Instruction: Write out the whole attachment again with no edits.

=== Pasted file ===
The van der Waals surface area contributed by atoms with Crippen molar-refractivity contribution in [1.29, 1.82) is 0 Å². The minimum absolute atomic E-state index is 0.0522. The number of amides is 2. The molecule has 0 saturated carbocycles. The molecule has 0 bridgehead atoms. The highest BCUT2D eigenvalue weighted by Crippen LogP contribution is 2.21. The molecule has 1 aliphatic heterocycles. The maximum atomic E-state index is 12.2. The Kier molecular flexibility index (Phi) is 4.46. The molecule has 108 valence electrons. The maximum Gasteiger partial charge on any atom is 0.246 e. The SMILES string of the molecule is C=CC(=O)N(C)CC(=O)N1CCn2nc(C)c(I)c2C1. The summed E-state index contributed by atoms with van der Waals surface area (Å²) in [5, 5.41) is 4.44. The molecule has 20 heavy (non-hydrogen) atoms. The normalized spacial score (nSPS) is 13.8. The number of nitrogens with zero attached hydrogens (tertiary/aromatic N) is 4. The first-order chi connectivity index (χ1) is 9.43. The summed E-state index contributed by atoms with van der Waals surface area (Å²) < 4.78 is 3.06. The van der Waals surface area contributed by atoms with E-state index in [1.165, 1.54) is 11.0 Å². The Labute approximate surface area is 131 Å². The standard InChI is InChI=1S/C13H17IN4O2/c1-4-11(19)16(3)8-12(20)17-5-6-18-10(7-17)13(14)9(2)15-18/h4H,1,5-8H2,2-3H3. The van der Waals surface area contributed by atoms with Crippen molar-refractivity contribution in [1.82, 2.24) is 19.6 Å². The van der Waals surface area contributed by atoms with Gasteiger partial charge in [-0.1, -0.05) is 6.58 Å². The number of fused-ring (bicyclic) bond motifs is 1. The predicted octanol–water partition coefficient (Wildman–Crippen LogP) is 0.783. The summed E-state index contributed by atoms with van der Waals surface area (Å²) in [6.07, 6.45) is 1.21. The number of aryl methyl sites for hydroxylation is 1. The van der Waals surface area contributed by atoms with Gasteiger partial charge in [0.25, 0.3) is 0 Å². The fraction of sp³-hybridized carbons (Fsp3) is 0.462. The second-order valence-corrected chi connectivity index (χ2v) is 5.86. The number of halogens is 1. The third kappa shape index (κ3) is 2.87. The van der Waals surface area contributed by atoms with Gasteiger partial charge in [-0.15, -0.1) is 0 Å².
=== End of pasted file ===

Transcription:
The van der Waals surface area contributed by atoms with Crippen molar-refractivity contribution in [1.29, 1.82) is 0 Å². The minimum absolute atomic E-state index is 0.0522. The number of amides is 2. The molecule has 0 saturated carbocycles. The molecule has 0 bridgehead atoms. The highest BCUT2D eigenvalue weighted by Crippen LogP contribution is 2.21. The molecule has 1 aliphatic heterocycles. The maximum atomic E-state index is 12.2. The Kier molecular flexibility index (Phi) is 4.46. The molecule has 108 valence electrons. The maximum Gasteiger partial charge on any atom is 0.246 e. The SMILES string of the molecule is C=CC(=O)N(C)CC(=O)N1CCn2nc(C)c(I)c2C1. The summed E-state index contributed by atoms with van der Waals surface area (Å²) in [5, 5.41) is 4.44. The molecule has 20 heavy (non-hydrogen) atoms. The normalized spacial score (nSPS) is 13.8. The number of nitrogens with zero attached hydrogens (tertiary/aromatic N) is 4. The first-order chi connectivity index (χ1) is 9.43. The summed E-state index contributed by atoms with van der Waals surface area (Å²) < 4.78 is 3.06. The van der Waals surface area contributed by atoms with E-state index in [1.165, 1.54) is 11.0 Å². The Labute approximate surface area is 131 Å². The standard InChI is InChI=1S/C13H17IN4O2/c1-4-11(19)16(3)8-12(20)17-5-6-18-10(7-17)13(14)9(2)15-18/h4H,1,5-8H2,2-3H3. The van der Waals surface area contributed by atoms with Crippen molar-refractivity contribution in [1.82, 2.24) is 19.6 Å². The van der Waals surface area contributed by atoms with Gasteiger partial charge in [-0.1, -0.05) is 6.58 Å². The number of fused-ring (bicyclic) bond motifs is 1. The predicted octanol–water partition coefficient (Wildman–Crippen LogP) is 0.783. The summed E-state index contributed by atoms with van der Waals surface area (Å²) in [6.07, 6.45) is 1.21. The number of aryl methyl sites for hydroxylation is 1. The van der Waals surface area contributed by atoms with Gasteiger partial charge in [0.25, 0.3) is 0 Å². The fraction of sp³-hybridized carbons (Fsp3) is 0.462. The second-order valence-corrected chi connectivity index (χ2v) is 5.86. The number of halogens is 1. The third kappa shape index (κ3) is 2.87. The van der Waals surface area contributed by atoms with Gasteiger partial charge in [-0.15, -0.1) is 0 Å².